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Found 655 results

  1. Hey folks, Found this fossilised tooth straight from the surf at Hove Beach in Brighton, Sussex UK. Assuming it's a horse tooth? Any better ideas? Also, any clue on age? It's my first ever find, so I have no idea what I'm looking at... tooth.mp4
  2. Fossil echinoid?

    I found this interesting fossil the other day, and have struggled to find out what it is. It's from the Jurassic of Northamptonshire. Scale is centimetres. It's partially broken, so may have been completely spherical? Many thanks. Sorry the pictures are a little dark.
  3. Unidentified Fossil

    Hi, first time on the site. Walking along a track beside a newly ploughed field on a hilltop in a small town in the south of England and came across a fossilised bone and wondered if anyone out there had any ideas as to what kind of animal it may have belonged - appreciate any feedback on this.
  4. https://academic.oup.com/zoolinnean/advance-article-abstract/doi/10.1093/zoolinnean/zlaa054/5861188?redirectedFrom=fulltext
  5. ID required

    Hi, I’m wondering if this is a fossil or just a pretty rock. I have no experience other then wandering beaches with a hammer and chisel. I found this on Mappleton beach, North Yorkshire, United Kingdom. It is a beach with clay cliffs. I’m hoping this is the correct information and one of you lovely people can tell me what it is, if anything. Thank you.
  6. Two very tiny fossils.

    Hello, these tiny fossils were difficult to photograph, I had to improvise by sellotaping a magnifier to the camera lens, as I do not have anything that can do the equivalent where I am now. I was wondering if one of them is possibly a bit of crinoid? The circular bit seemed to remind me of modern bone. Sorry they are muddy, I'd probably break them if I tried to wash them. Scale is in centimetres, and they were found in Northamptonshire, UK, which is Jurassic. Thanks.
  7. Large tooth-like tubular fossil?

    Hi all from the UK. Brand new to this kind of forum, so please bear with me. Basically, I have a whole bunch of fossils I have picked up all over Britain. They fascinate me. Always wanted to get them ID'd but didn't know how. Then out walking, I found this thing the other day, and it's just too intriguing! So here I am! I was walking our dogs, along the edge of arable farm land - mid Lincolnshire. its really rocky land and the ploughs pull up all sorts. I found this horn/tooth shaped rock with a different coloured, darker core going through it. It's now around 65mm long, but looks like it has lost some off both ends. I have tried to capture as best I can. Any thoughts appreciated. The cross section is the 'bottom' - the fatter end. The other one is the break at the top. Thanks James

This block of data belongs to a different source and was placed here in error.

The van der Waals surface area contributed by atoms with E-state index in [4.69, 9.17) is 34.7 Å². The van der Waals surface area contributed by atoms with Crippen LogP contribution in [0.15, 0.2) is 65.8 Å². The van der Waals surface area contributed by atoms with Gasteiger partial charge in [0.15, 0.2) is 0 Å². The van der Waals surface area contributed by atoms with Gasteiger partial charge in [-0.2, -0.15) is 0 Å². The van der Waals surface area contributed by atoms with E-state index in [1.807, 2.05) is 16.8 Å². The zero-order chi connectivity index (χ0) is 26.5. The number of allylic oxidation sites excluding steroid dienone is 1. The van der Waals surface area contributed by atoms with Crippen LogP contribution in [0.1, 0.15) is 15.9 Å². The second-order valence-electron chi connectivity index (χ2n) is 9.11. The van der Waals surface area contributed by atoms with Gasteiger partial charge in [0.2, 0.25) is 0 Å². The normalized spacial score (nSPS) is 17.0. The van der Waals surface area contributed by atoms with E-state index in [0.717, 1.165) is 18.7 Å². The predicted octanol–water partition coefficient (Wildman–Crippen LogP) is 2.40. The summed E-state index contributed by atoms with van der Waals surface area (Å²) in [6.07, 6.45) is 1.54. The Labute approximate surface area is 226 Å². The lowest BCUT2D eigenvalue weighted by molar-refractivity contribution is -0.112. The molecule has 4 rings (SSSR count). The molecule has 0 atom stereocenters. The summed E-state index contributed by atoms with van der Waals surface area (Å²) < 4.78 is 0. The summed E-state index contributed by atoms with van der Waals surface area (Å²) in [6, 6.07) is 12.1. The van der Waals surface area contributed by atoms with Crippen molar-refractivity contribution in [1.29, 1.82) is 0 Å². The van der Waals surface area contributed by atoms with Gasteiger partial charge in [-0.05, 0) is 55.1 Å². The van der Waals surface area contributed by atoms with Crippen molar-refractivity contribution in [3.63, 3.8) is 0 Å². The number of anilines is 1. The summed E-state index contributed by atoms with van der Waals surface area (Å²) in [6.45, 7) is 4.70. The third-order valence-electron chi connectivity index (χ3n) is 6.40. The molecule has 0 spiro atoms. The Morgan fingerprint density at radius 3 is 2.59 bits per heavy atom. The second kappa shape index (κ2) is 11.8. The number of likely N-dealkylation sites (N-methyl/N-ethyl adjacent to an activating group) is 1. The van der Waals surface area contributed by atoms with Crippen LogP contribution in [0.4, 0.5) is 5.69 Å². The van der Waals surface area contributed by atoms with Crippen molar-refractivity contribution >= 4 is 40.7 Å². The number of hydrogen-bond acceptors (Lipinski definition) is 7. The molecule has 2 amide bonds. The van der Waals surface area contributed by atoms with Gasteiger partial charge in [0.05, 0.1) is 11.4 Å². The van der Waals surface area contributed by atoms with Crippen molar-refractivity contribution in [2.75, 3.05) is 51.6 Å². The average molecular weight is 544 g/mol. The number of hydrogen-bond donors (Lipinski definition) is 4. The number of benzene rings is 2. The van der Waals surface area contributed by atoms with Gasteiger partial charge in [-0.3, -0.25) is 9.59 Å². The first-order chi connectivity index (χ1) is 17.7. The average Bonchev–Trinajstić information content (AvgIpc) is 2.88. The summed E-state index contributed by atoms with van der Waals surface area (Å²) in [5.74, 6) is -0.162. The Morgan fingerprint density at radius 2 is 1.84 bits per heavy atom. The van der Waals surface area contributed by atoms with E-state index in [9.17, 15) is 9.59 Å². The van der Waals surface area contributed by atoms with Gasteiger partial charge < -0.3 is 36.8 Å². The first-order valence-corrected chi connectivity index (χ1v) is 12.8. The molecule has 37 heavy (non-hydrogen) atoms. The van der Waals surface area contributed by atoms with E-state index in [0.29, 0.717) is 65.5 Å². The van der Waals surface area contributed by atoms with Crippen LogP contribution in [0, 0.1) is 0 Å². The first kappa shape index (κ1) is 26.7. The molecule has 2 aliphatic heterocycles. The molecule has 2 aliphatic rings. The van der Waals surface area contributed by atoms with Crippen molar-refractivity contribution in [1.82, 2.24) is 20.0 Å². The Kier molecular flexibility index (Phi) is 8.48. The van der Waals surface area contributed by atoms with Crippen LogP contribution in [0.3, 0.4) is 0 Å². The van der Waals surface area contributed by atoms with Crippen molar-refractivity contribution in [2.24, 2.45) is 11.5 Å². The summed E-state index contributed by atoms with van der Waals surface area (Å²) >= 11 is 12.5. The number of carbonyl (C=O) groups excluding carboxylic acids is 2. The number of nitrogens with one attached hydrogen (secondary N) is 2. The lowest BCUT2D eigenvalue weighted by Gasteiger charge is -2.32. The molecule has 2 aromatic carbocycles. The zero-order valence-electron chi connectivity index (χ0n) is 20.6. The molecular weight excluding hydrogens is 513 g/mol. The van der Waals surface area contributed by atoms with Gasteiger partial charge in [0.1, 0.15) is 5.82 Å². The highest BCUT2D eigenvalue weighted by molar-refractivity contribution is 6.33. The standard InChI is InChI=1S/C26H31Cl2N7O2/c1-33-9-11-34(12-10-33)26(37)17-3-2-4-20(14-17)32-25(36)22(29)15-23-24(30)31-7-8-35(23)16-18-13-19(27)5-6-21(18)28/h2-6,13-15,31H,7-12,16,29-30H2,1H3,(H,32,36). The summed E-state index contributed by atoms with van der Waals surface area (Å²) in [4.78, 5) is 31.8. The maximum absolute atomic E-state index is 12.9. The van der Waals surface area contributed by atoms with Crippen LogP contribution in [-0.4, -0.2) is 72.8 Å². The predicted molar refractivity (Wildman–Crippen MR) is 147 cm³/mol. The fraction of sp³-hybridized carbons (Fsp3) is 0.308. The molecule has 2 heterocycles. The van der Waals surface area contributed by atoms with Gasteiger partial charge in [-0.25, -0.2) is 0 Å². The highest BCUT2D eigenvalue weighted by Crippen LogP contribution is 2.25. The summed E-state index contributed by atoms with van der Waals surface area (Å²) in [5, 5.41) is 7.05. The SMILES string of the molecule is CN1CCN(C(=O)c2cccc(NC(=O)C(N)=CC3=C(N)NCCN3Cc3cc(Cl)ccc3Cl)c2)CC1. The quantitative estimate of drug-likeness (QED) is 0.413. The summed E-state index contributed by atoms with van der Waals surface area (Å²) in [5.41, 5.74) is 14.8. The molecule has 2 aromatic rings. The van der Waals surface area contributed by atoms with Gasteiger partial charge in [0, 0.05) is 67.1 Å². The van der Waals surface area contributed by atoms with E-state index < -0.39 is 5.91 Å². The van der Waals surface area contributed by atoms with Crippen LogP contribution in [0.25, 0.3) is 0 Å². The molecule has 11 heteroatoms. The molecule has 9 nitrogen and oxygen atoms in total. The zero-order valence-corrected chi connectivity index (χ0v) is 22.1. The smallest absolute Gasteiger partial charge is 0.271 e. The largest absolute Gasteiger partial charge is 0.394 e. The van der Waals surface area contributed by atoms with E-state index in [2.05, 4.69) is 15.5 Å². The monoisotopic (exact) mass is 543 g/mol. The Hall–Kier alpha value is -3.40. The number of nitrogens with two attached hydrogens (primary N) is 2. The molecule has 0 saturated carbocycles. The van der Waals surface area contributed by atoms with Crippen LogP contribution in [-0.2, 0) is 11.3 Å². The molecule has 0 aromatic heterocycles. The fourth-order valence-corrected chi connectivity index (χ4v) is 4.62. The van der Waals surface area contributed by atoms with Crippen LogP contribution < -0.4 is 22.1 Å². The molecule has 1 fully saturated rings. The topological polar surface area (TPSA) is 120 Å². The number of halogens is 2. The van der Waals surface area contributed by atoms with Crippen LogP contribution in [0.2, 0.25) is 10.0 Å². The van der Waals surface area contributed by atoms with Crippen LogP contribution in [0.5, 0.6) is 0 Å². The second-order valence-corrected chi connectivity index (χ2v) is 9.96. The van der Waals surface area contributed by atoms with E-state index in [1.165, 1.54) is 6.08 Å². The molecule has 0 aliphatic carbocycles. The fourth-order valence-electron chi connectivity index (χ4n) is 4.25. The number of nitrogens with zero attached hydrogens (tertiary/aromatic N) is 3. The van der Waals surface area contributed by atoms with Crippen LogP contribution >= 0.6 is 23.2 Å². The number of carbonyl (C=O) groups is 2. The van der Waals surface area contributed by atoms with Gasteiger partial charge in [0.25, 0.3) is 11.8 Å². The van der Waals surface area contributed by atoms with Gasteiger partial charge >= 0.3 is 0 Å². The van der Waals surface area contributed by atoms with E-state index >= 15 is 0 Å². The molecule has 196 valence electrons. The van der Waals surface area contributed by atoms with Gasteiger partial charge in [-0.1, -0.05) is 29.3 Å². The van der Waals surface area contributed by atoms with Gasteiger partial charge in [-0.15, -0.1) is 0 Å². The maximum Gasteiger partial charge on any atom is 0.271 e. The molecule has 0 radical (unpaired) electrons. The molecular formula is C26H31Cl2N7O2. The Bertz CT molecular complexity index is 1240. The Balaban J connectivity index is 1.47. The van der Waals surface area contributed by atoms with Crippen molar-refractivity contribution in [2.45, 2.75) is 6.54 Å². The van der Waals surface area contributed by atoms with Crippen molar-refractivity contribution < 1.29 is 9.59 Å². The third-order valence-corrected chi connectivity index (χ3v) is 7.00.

8. Trip to Folkestone

    Went to Folkestone (Early Cretaceous, Albian) for the second time a couple of weeks ago. Last time I mostly climbed among the big rocks looking in the gaps for fossils but this time due to some poor navigating we accessed the beach from the opposite end this time around. This turned out well though as this stretch of beach has few of those big rocks but good access to the cliffs and slumps. We ended up spending most of the trip picking through the cliff base and fresh fall. This produced some nice ammonites, though it was still difficult to find whole ammonites as is the case with this location. We also found some nice gastropods well preserved, though very delicate, in the clay, as well as belemnites, bivalves and lots of ammonite fragments. My favourite find is the Eutrephoceras clementinum nautilus as I believe they are fairly rare and the colours on it are great. Also the Euhoplites proboscideus is a lovely shade and nicely detailed (Good find boyfriend). ID's are somewhat tentative so if you have any suggestions I'd be grateful. ??
  9. A few ammonites.

    I've been attempting to identify some ammonites I've found, yet they are incomplete, making it quite difficult. I have found a very useful app that had narrowed it down to the most likely few based on location, so I'll attach that, as it could help. They all look so similar . They were found in Northamptonshire, UK. Scale is in centimetres. Thanks.
  10. Walton-on-the-Naze Trip

    Went to Walton-on-the-Naze on the Essex coast about a week ago with my boyfriend now that we’re allowed out again. We weren’t too successful, I think the unusually dry weather we’ve been having has meant little erosion and not much tide activity to bring fossils to the beach. However we (ok, my boyfriend) did find a nice Striatolamia tooth and two disarticulted bony fish vertebrae which unfortunately have a lot of pyrite matrix attached. These were from the London Clay, Eocene, ~53MYA. I picked up some nice Glycimeris bivalves and some other gastropods I can’t identify (any comments welcome) from the overlying Red Crag which is Pliocene ~3MYA.
  11. flints or something more interesing?

    Hi We found these and picked them up on the basis they dont look anything like the flints in this ground. So not what they might be, any info would be appreciated like the other finds these were in a shallow valley in east suffolk under 1.5m of flinty sand and on top of or in the top layer of heavy grey clay with some chalk and slint in it.